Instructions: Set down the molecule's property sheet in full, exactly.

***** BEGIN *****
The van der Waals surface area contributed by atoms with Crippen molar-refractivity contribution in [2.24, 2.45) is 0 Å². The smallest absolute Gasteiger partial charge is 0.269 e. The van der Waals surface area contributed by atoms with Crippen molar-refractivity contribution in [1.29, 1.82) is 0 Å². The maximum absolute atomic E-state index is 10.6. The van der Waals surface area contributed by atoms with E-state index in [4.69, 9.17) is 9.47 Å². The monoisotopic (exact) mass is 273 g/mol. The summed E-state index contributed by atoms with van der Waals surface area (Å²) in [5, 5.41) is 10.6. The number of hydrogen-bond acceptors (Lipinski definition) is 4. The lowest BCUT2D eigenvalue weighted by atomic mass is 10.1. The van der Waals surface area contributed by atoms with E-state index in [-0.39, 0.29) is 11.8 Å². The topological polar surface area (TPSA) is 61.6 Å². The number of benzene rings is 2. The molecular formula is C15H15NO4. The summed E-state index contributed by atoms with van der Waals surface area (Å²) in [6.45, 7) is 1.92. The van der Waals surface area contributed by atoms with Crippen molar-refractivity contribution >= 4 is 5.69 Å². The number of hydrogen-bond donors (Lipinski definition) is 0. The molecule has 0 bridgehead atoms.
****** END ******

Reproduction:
The van der Waals surface area contributed by atoms with Crippen molar-refractivity contribution in [2.24, 2.45) is 0 Å². The smallest absolute Gasteiger partial charge is 0.269 e. The van der Waals surface area contributed by atoms with Crippen molar-refractivity contribution in [1.29, 1.82) is 0 Å². The maximum absolute atomic E-state index is 10.6. The van der Waals surface area contributed by atoms with E-state index in [4.69, 9.17) is 9.47 Å². The monoisotopic (exact) mass is 273 g/mol. The summed E-state index contributed by atoms with van der Waals surface area (Å²) in [5, 5.41) is 10.6. The number of hydrogen-bond acceptors (Lipinski definition) is 4. The lowest BCUT2D eigenvalue weighted by atomic mass is 10.1. The van der Waals surface area contributed by atoms with E-state index in [-0.39, 0.29) is 11.8 Å². The topological polar surface area (TPSA) is 61.6 Å². The number of benzene rings is 2. The molecular formula is C15H15NO4. The summed E-state index contributed by atoms with van der Waals surface area (Å²) in [6.45, 7) is 1.92. The van der Waals surface area contributed by atoms with Crippen molar-refractivity contribution >= 4 is 5.69 Å². The number of hydrogen-bond donors (Lipinski definition) is 0. The molecule has 0 bridgehead atoms.